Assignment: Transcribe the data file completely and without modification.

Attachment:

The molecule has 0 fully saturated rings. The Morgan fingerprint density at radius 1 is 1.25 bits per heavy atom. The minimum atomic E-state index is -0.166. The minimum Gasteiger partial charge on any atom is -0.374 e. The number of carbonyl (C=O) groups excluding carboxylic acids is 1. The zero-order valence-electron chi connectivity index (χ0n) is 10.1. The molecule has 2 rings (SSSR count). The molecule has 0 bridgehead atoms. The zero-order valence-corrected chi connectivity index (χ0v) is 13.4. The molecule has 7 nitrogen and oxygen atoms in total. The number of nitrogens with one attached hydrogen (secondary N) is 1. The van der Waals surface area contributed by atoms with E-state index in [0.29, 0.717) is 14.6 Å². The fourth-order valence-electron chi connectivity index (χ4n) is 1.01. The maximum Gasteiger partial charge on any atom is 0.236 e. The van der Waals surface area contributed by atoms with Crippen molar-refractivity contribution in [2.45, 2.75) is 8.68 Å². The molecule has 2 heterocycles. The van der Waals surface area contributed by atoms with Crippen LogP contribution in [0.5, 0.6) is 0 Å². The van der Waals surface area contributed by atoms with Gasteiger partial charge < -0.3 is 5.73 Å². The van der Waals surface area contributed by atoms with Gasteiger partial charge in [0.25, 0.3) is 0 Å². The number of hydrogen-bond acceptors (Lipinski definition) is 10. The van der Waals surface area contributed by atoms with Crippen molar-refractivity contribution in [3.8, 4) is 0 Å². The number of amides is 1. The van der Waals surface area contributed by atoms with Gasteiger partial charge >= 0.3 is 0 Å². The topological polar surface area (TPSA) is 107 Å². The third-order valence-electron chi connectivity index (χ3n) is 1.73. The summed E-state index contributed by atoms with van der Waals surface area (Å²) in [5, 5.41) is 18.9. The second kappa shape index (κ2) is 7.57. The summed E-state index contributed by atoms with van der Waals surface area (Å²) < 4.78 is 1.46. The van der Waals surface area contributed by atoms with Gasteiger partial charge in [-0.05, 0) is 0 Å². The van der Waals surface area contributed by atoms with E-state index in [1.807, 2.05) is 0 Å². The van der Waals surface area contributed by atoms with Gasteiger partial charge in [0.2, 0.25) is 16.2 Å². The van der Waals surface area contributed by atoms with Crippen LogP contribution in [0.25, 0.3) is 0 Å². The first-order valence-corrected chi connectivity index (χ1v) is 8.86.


The molecule has 0 fully saturated rings. The Morgan fingerprint density at radius 1 is 1.25 bits per heavy atom. The minimum atomic E-state index is -0.166. The minimum Gasteiger partial charge on any atom is -0.374 e. The number of carbonyl (C=O) groups excluding carboxylic acids is 1. The zero-order valence-electron chi connectivity index (χ0n) is 10.1. The molecule has 2 rings (SSSR count). The molecule has 0 bridgehead atoms. The zero-order valence-corrected chi connectivity index (χ0v) is 13.4. The molecule has 7 nitrogen and oxygen atoms in total. The number of nitrogens with one attached hydrogen (secondary N) is 1. The van der Waals surface area contributed by atoms with E-state index in [0.29, 0.717) is 14.6 Å². The fourth-order valence-electron chi connectivity index (χ4n) is 1.01. The maximum Gasteiger partial charge on any atom is 0.236 e. The van der Waals surface area contributed by atoms with Crippen molar-refractivity contribution in [2.45, 2.75) is 8.68 Å². The molecule has 2 heterocycles. The van der Waals surface area contributed by atoms with Crippen LogP contribution in [0.5, 0.6) is 0 Å². The van der Waals surface area contributed by atoms with Gasteiger partial charge < -0.3 is 5.73 Å². The van der Waals surface area contributed by atoms with Gasteiger partial charge in [0.25, 0.3) is 0 Å². The number of hydrogen-bond acceptors (Lipinski definition) is 10. The van der Waals surface area contributed by atoms with Crippen molar-refractivity contribution in [3.8, 4) is 0 Å². The number of amides is 1. The van der Waals surface area contributed by atoms with Gasteiger partial charge >= 0.3 is 0 Å². The topological polar surface area (TPSA) is 107 Å². The third-order valence-electron chi connectivity index (χ3n) is 1.73. The summed E-state index contributed by atoms with van der Waals surface area (Å²) in [5, 5.41) is 18.9. The second kappa shape index (κ2) is 7.57. The summed E-state index contributed by atoms with van der Waals surface area (Å²) < 4.78 is 1.46. The van der Waals surface area contributed by atoms with Gasteiger partial charge in [-0.05, 0) is 0 Å². The van der Waals surface area contributed by atoms with E-state index in [1.807, 2.05) is 0 Å². The van der Waals surface area contributed by atoms with Gasteiger partial charge in [0.2, 0.25) is 16.2 Å². The van der Waals surface area contributed by atoms with Crippen LogP contribution in [0.25, 0.3) is 0 Å². The first-order valence-corrected chi connectivity index (χ1v) is 8.86.